Brett Martin $24 ($71, $2)
Things had been going smoothly for Rangers closer Joe Barlow, but two back-to-back blown saves last week led to a reshuffling in the Texas bullpen, with the team saying they were shifting Barlow out of the closer’s role and going with a committee. Martin’s career line is nondescript, but pedestrian career stats have never stopped the Rangers from using a reliever in a high leverage role in the past. Martin might hold onto the job, but his low strikeout rate will make him one of the poorer bets for fantasy production. Dennis Santana and Brock Burke are the more skilled relievers to keep an eye on if you took a shot on Martin.
Matt Carpenter $18 ($69, $1)
Since donning the pinstripes, Carpenter has 10 home runs in 77 plate appearances. That sounds amazing, but the problem up until last week was that Carpenter was a part-timer and not a regular, and even his ridiculous performance wasn’t enough to force the issue for the Yankees. Perhaps that’s finally changing, as Carpenter has started nine games in a row and just continues to rake. The batting average will plummet, but if he can maintain even some of his rediscovered power, he will be plenty valuable in any format.
Josh Winder $17 ($34, $1)
Winder’s raw numbers are uninspiring, but his splits are weird in that he has dominated as a starter and been abysmal as a reliever. It’s possible he’s not suited for high leverage situations, but it’s more likely that he was struggling in a role he isn’t accustomed to. He has a useful two-start week coming up at home against the Brewers and White Sox. There is a talented pitcher lurking who needs to make a couple of adjustments to take the next big step forward. It would help him – and us – if the Twins just let him settle into a regular rotation spot but understand that it might not work out this way, particularly in 2022.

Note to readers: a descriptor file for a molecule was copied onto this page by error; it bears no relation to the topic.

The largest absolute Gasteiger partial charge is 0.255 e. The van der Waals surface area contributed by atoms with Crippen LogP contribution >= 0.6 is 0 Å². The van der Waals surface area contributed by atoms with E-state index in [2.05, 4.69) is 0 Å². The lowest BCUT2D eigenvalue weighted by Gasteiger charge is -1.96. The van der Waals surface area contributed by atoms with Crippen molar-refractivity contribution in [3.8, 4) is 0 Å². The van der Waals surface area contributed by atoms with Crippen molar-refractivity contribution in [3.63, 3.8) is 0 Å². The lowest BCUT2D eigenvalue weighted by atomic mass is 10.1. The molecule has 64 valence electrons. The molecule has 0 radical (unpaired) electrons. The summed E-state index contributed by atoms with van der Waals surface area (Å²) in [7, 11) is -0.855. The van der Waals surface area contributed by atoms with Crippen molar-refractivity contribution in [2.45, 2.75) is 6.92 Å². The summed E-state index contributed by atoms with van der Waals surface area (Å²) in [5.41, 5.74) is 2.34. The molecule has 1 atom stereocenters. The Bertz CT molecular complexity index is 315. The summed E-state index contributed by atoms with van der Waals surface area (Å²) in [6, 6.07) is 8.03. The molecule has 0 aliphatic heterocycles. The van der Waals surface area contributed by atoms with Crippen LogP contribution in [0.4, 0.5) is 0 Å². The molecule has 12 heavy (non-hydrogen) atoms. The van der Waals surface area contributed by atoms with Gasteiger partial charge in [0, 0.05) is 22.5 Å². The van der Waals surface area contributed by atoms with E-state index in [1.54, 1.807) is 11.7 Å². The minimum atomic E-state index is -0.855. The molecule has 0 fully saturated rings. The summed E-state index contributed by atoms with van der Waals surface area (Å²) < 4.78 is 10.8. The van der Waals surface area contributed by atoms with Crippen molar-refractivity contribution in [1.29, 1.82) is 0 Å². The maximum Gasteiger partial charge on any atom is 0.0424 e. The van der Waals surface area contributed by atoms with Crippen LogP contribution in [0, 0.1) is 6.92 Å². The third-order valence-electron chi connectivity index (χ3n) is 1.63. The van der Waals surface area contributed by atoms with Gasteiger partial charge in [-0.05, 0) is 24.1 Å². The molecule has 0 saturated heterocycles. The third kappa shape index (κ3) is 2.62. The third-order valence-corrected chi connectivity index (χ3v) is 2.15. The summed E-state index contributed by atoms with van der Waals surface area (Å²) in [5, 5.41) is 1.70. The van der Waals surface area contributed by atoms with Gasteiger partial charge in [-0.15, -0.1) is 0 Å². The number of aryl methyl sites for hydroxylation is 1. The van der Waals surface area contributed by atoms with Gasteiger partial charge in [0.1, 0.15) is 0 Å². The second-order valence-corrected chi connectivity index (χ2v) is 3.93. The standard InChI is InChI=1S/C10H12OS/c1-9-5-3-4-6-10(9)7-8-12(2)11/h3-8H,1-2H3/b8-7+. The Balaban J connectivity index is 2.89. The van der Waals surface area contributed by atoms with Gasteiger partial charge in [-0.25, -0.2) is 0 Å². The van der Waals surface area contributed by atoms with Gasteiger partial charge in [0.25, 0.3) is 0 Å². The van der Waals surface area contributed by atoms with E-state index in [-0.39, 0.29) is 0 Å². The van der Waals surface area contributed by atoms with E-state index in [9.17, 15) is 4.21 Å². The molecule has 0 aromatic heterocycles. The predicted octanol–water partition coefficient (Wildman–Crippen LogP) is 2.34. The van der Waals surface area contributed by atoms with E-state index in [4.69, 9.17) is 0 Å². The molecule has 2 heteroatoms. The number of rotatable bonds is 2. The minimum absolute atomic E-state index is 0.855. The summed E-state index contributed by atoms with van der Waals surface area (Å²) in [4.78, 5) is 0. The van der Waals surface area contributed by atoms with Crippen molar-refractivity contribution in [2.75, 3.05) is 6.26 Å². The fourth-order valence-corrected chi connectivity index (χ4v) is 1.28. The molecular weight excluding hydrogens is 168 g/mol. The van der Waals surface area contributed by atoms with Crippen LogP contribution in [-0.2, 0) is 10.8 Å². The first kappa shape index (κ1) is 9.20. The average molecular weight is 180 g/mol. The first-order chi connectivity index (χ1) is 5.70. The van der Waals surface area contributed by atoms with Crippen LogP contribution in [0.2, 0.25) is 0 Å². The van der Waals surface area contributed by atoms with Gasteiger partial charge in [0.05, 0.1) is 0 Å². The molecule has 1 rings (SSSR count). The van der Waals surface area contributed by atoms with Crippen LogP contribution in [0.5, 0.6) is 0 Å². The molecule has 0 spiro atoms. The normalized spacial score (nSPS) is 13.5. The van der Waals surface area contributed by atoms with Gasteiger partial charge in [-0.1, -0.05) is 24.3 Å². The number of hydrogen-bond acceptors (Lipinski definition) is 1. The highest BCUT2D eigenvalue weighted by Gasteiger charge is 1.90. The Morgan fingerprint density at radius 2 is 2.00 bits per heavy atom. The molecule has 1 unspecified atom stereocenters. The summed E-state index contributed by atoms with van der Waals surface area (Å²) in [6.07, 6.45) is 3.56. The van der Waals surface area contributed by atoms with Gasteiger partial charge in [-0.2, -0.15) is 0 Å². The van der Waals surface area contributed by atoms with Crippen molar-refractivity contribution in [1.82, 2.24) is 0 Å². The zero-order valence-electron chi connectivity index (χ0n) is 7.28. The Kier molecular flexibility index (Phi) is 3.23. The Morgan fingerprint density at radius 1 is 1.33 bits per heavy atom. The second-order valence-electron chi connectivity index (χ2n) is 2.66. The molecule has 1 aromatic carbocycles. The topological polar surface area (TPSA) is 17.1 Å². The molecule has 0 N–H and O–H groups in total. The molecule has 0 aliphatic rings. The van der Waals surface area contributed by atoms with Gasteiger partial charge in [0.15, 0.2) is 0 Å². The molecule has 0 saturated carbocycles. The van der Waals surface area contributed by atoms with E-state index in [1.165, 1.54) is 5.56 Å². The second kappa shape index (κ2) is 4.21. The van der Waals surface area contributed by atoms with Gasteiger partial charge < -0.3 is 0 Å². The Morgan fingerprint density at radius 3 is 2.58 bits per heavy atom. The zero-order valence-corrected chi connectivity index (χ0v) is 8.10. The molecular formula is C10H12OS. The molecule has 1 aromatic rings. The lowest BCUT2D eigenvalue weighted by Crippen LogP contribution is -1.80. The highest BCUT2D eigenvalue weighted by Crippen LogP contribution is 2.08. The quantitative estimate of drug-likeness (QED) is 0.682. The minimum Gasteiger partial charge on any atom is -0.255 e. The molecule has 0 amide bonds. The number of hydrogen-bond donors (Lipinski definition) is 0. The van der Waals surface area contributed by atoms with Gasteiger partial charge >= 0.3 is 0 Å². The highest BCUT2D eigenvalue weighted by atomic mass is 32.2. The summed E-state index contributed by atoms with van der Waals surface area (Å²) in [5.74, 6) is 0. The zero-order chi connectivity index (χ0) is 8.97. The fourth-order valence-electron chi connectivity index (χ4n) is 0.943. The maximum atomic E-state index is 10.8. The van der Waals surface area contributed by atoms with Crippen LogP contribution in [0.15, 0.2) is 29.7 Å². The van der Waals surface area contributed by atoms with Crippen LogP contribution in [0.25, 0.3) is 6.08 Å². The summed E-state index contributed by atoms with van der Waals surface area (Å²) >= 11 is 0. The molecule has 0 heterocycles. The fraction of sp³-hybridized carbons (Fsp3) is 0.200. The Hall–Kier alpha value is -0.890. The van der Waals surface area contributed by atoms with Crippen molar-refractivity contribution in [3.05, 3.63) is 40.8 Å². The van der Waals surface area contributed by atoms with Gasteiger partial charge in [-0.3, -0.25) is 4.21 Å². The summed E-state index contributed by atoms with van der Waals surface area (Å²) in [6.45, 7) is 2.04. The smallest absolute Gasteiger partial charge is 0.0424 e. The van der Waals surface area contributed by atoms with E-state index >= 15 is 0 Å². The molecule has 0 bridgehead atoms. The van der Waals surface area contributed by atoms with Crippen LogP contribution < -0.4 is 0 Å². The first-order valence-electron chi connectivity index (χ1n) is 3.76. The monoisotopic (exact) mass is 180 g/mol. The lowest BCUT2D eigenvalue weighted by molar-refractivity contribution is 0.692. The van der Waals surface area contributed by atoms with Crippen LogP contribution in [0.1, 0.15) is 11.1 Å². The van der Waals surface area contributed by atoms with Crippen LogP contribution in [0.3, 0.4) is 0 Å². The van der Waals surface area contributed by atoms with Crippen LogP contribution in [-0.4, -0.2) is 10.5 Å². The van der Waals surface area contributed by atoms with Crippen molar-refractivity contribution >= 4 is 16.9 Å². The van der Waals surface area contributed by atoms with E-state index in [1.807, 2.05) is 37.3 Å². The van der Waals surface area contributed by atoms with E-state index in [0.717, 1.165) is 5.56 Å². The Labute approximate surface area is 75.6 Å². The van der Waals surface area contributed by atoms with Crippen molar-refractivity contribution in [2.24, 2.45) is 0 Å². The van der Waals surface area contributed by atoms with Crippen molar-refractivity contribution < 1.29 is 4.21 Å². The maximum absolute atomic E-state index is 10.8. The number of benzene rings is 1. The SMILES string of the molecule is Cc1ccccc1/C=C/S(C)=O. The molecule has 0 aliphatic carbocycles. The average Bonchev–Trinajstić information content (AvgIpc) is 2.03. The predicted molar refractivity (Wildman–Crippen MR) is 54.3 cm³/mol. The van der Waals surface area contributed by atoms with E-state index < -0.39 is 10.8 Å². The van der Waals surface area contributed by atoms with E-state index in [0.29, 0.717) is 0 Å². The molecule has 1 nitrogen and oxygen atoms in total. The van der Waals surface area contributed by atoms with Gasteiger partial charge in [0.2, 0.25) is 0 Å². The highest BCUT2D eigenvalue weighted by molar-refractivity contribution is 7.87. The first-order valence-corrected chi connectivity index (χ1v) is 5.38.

Diego Castillo $11 ($29, $1)
Paul Sewald has quietly settled into a mostly traditional ninth inning role for the Mariners, but Castillo is lurking and picks up the odd save here and there. The Mariners also aren’t afraid to use Sewald in a tie game or a tight spot, which benefits Castillo when his bullpen mate needs a rest day. Castillo is a solid reliever even if he isn’t a great one. He’s a good pickup if you’re looking a reliever who might contribute across the board, but a poor bet if you simply need saves.
Gavin Sheets $10 ($51, $1)
After a slow start, Sheets started smacking the ball around in June and has kept it up so far this month, with a .286/.357/.476 line since June 1. He hasn’t quite found his way into full-time action, but the White Sox are gradually moving away from A.J. Pollock and Sheets is on the good side of a platoon with the former Dodger/Diamondback. I don’t envision Sheets lighting up the box scores, but if he can stick in the lineup, he’s a solid bet for a .250 AVG or so with a little pop. He’s a popular pickup this week because the White Sox have an eight-game slate with six righties on the schedule.